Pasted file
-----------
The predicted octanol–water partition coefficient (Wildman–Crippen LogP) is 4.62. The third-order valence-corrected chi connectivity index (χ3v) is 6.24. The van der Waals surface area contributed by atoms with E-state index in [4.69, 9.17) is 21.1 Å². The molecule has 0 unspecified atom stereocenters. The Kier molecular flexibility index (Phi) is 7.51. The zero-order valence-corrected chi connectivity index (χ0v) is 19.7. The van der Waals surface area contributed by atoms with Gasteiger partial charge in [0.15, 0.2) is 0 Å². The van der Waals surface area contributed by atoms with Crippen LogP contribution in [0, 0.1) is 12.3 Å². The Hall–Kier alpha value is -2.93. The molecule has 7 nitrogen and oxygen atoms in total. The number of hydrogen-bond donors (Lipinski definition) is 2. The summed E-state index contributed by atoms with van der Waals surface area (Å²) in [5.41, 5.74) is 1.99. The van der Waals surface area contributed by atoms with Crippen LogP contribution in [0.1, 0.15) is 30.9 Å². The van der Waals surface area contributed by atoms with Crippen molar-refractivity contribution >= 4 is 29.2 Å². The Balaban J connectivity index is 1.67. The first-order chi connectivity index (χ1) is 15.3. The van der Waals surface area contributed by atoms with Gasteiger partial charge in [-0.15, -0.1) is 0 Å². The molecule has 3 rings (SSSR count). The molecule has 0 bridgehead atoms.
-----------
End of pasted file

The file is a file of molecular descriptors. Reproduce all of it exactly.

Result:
The predicted octanol–water partition coefficient (Wildman–Crippen LogP) is 4.62. The third-order valence-corrected chi connectivity index (χ3v) is 6.24. The van der Waals surface area contributed by atoms with E-state index in [4.69, 9.17) is 21.1 Å². The molecule has 0 unspecified atom stereocenters. The Kier molecular flexibility index (Phi) is 7.51. The zero-order valence-corrected chi connectivity index (χ0v) is 19.7. The van der Waals surface area contributed by atoms with Gasteiger partial charge in [0.15, 0.2) is 0 Å². The van der Waals surface area contributed by atoms with Crippen LogP contribution in [0, 0.1) is 12.3 Å². The Hall–Kier alpha value is -2.93. The molecule has 7 nitrogen and oxygen atoms in total. The number of hydrogen-bond donors (Lipinski definition) is 2. The summed E-state index contributed by atoms with van der Waals surface area (Å²) in [5.41, 5.74) is 1.99. The van der Waals surface area contributed by atoms with Crippen LogP contribution in [0.1, 0.15) is 30.9 Å². The van der Waals surface area contributed by atoms with Crippen molar-refractivity contribution >= 4 is 29.2 Å². The Balaban J connectivity index is 1.67. The first-order chi connectivity index (χ1) is 15.3. The van der Waals surface area contributed by atoms with Gasteiger partial charge in [-0.15, -0.1) is 0 Å². The molecule has 3 rings (SSSR count). The molecule has 0 bridgehead atoms.